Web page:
Health Technology Hazards, 2015: Alarm Issues Still Lead ECRI Top 10

hazard/jasleen kaur, via Flickr

hazard/jasleen kaur, via Flickr

It’s a new year, and the ECRI Institute has released its Top 10 Health Technology Hazards for 2015 report, highlighting new health technology hazards (and some older, persistent ones) for health care facilities and nurses to keep in mind.

Alarm hazards still posed the greatest risk, topping the list at number one for the fourth year running. But this year, the report focused on different solutions. Often, according to the report, strategies for reducing alarm hazards focus on alarm fatigue—a hazard nurses have long battled. Now, the report recommends that health care facilities examine alarm configuration policies and practices for completeness and clinical relevance. These practices include:

  • determining which alarms should be enabled.
  • selecting alarm limits to use.
  • establishing the default alarm priority level.
  • setting alarm volumes.

Repeat hazards that made the list included inadequate reprocessing of endoscopes and surgical instruments (#4), robotic surgery complications due to insufficient training (#8), and, in at #2, data integrity issues such as incorrect or missing data in electronic health records and other health IT systems. For an overview of these hazards, see our posts on ECRI top 10 health technology hazards from 2013 and 2014.

And here’s an overview of new hazards that made the cut, along with some of the report’s suggestions on how to prevent them.

Mix-up of IV lines leading to misadministration of drugs and solutions (#3)

The risk: In the last two years, infusion pump programming errors have been included on the list. This year, however, the report instead focuses on “the tangle of tubing that exists when multiple IV infusions need to be administered to a single patient,” the risk being that a medication or intravenous solution can be delivered to the wrong infusion site or at the wrong rate.

Some recommendations include:

  • physically tracing each infusion from the fluid container, and verifying that the patient connector is attached to the correct administration site.
  • labeling each infusion line with the name of the drug or solution being infused.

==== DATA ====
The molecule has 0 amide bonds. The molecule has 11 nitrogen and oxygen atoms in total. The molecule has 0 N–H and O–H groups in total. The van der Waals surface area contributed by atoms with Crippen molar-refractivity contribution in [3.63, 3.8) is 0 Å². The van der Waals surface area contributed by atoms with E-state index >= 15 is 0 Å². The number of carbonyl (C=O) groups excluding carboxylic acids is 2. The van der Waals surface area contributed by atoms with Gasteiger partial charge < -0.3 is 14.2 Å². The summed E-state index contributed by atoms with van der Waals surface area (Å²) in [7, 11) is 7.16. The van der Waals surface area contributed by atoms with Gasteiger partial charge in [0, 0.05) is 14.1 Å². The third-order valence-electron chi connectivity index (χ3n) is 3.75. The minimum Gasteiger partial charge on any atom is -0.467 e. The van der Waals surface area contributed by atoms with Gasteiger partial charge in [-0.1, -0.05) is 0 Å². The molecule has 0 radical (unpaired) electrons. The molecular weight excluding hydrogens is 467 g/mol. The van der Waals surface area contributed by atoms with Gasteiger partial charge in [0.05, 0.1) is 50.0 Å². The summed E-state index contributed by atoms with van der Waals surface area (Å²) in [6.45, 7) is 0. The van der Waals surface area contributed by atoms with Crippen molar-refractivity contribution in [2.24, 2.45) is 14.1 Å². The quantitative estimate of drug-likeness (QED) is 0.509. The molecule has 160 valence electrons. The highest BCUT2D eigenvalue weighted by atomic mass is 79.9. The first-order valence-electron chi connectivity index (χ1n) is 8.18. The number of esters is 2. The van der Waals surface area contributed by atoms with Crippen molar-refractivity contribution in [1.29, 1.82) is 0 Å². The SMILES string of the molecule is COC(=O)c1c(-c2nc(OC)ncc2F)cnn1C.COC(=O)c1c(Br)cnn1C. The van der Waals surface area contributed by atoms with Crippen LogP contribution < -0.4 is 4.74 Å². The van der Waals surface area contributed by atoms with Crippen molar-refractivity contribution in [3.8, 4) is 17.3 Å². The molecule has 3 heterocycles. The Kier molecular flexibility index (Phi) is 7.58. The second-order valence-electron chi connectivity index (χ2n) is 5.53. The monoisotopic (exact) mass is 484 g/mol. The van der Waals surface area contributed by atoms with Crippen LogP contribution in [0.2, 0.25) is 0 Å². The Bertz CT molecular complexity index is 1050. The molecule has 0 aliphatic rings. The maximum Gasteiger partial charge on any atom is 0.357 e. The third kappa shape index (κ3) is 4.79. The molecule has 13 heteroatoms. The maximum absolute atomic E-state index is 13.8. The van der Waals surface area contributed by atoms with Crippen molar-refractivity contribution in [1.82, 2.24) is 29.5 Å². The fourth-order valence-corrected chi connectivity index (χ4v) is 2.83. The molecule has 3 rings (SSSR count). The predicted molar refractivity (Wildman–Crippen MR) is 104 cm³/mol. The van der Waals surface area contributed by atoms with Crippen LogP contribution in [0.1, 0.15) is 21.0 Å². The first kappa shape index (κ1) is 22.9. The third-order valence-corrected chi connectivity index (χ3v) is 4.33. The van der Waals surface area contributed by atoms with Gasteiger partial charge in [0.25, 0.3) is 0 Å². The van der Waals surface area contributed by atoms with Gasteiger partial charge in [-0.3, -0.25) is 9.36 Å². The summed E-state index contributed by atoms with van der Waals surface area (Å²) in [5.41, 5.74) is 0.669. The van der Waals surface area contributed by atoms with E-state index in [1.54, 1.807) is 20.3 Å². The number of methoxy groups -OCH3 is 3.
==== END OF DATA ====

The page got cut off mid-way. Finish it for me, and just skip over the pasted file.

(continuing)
• making connections without forcing or adapting.

Ventilator disconnections not caught because of misset or missed alarms (#5)

The risk: A complete or partial disconnection at any point along the breathing circuit could lead to anoxic brain injury and may be fatal. To prevent this, ventilators incorporate sensors and alarms to warn caregivers when a disconnection occurs. However, such alarms must be set to appropriate levels and must be heard when they sound.

Some recommendations include:

  • developing a policy on setting ventilator low-pressure and low-minute volume alarms to levels appropriate for detecting disconnections.
  • directing nurses to examine the breathing system to verify that all circuit connections are secure after the patient has been moved.
  • assessing whether alarms can be adequately heard in areas where the ventilator is used.

Patient-handling device use errors and device failures (#6)

The risk: A range of patient-handling technologies, such as ceiling-mounted or mobile patient lift designs, lateral transfer aids, and specially designed chairs and stretchers, are available to help reduce the risk of staff and patient injury. However, improper use of these devices, failure to maintain them, or failures associated with the devices themselves can result in injuries.

Some recommendations: The report suggests training caregivers to recognize scenarios that might require the use of patient-handling equipment (such as transferring patients from toilet to chair, for example). Other suggestions include:

  • facilitating the proper use of patient-handling equipment for activities that pose a risk of injury to patients or staff by educating staff.
  • selecting equipment with weight-bearing limits that match the needs of the population served.